The most notable szlachta family was the Potocki family of magnates, who had a mansion in Krzeszowice. The Free City was a duty-free area, allowed to trade with Russia and Austria. In addition to no duties, it had low taxes, various economic privileges were granted by the neighbouring powers; as such, it became one of the European centres of economic liberalism and supporters of laissez-faire, attracting new enterprises and immigrants, which resulted in impressive growth of the city. Weavers from Prussian Silesia had used the Free City as a contraband outlet to avoid tariff barriers along the borders of Austria and the Kingdom of Poland, but with Austria's annexation of the Free City came a significant drop in Prussian textile exports; the statelet received an initial constitution in 1815, devised by Prince Adam Jerzy Czartoryski. The constitution was expanded in 1818, establishing significant autonomy for the city. Legislative power was vested in the Assembly of Representatives, the executive power was given to a Governing Senate.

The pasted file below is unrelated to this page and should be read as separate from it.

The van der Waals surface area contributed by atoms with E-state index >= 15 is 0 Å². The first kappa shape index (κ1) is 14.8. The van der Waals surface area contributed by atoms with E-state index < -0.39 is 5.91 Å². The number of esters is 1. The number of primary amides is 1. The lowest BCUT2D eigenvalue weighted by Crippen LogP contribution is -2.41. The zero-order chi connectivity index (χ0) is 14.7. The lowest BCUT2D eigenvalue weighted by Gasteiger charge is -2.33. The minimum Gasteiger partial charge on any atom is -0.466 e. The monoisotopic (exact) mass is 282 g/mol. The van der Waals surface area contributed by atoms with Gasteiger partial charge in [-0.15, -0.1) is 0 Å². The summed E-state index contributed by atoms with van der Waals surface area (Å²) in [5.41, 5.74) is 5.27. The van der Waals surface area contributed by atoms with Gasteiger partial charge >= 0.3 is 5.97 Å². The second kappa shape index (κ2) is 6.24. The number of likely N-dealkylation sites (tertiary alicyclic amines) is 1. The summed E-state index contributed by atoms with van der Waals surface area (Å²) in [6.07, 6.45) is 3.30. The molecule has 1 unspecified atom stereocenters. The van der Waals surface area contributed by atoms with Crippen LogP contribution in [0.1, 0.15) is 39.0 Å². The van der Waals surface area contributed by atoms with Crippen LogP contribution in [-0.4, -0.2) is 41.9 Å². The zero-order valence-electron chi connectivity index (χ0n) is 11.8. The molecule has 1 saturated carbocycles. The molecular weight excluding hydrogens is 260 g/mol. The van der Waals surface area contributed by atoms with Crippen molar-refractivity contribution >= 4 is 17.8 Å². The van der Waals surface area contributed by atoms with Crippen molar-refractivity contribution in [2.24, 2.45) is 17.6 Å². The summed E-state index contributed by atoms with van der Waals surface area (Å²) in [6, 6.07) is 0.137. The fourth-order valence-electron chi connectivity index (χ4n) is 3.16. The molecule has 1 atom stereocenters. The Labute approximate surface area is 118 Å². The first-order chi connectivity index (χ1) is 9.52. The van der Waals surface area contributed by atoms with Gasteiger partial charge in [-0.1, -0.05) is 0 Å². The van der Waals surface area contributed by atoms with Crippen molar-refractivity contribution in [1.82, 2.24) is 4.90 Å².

In 1833, in the aftermath of the November Uprising and the foiled plan by some Polish activists to start an uprising in Kraków, the partitioning powers issued a new, much more restrictive constitution: the number of senators and deputies was lowered and their competences limited, while the commissars of the partitioning powers had their competences expanded. Freedom of the press was curtailed. In 1835 a secret treaty between the three partitioning powers presented a plan in which in case of additional Polish unrest, Austria was given the right to occupy and annex the city; that would take place after the Kraków Uprising of 1846. The law was based on criminal law; the official language was Polish. In 1836 the local police force was replaced by Austrian police; the Free City of Kraków was the first purely republican government in the history of Poland. History of Poland Former countries in Europe after 1815 Kingdom of Galicia and Lodomeria Grand Duchy of Krakow Galician slaughter Degan, Vladimir Đuro, Developments in International Law: Sources of Internat'l, Developments in International Law Series, 27, Martinus Nijhoff Publishers, p. 378, ISBN 9789041104212 Feuchtwanger, E. J. Prussia: Myth and Reality, Chicago: Henry Regnery Company, p. 262, ISBN 0-85496-108-9 Hertslet, Edward, "No.15", The map of Europe by treaty.